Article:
Hey there! Do you ever feel like the system’s getting you down? Like there’s a big, chunky, oppressive structure weighing down on you, filling you with doubt on hopes of a better tomorrow? Cool, me too!
My name’s Feo, and I’m going to be your writer-in-residence this week. If we’re going to be accurate, I’m only here for this one weekend, because I’ve procrastinated the rest of my week away. Get excited, because this crash course is rapid fire. Anyways, for the next three days, we’re going to talk about some of my favourite things: structuralism, anti-capitalism, and how it all relates to mass social movements like environmentalism!
I’m a second-year university student in psychology and sociology, and there’s a reason for those academic choices; I’m particularly interested in large-scale institutions such as governments and the economy (that is, macrosociology), and their effects on the psychology and mental health of groups and individuals. But as an extension of that, I’m also fascinated by how movements such as feminism and environmentalism coexist and counter those structures.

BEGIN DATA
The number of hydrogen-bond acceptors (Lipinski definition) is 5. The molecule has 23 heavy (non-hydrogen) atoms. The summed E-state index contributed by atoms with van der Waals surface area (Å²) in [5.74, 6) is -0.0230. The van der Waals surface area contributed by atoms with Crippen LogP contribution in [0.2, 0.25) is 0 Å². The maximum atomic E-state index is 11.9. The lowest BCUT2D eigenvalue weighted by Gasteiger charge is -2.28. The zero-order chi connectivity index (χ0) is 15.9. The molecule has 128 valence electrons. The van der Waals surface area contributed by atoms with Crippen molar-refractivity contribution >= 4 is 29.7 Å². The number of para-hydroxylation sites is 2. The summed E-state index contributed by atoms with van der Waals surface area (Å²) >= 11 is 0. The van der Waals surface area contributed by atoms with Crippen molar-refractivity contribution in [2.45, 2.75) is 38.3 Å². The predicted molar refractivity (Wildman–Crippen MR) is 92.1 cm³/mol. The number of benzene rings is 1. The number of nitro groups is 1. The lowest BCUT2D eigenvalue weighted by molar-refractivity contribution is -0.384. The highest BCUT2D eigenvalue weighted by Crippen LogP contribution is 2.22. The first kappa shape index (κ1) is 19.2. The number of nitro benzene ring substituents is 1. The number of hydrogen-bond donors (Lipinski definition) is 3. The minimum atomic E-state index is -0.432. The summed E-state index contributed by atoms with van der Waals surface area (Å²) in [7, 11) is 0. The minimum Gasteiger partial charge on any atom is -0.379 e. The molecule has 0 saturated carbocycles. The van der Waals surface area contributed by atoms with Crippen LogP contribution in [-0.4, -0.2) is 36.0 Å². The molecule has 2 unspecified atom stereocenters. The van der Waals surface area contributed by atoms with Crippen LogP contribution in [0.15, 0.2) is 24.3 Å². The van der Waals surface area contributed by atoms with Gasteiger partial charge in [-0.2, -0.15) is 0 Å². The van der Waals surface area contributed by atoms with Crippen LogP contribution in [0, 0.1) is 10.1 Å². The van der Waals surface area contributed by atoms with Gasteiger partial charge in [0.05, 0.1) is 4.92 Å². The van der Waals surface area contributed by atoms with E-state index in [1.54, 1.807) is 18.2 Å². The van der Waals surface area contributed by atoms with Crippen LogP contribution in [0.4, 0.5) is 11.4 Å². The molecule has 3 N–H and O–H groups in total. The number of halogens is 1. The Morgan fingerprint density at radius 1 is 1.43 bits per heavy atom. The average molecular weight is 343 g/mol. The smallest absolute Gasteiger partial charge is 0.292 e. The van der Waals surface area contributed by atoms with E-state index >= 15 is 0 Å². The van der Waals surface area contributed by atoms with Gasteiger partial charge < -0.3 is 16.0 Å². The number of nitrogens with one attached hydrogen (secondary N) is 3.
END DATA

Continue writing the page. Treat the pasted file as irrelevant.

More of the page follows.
Fundamentally, I believe that the capitalist economic model, as well as the individualist ideology that allows it to thrive, is the most pressing enemy of the environmentalist movement; not people who shower for an hour, not the red meat industry, and not even politicians who allow the construction of pipelines. Those are all just symptoms of a profoundly sick economic system, and trying to fight them is like trying to repair the nose of a syphilitic patient – things might look better, but your patient will still die.
And on that note, I’ll see you soon!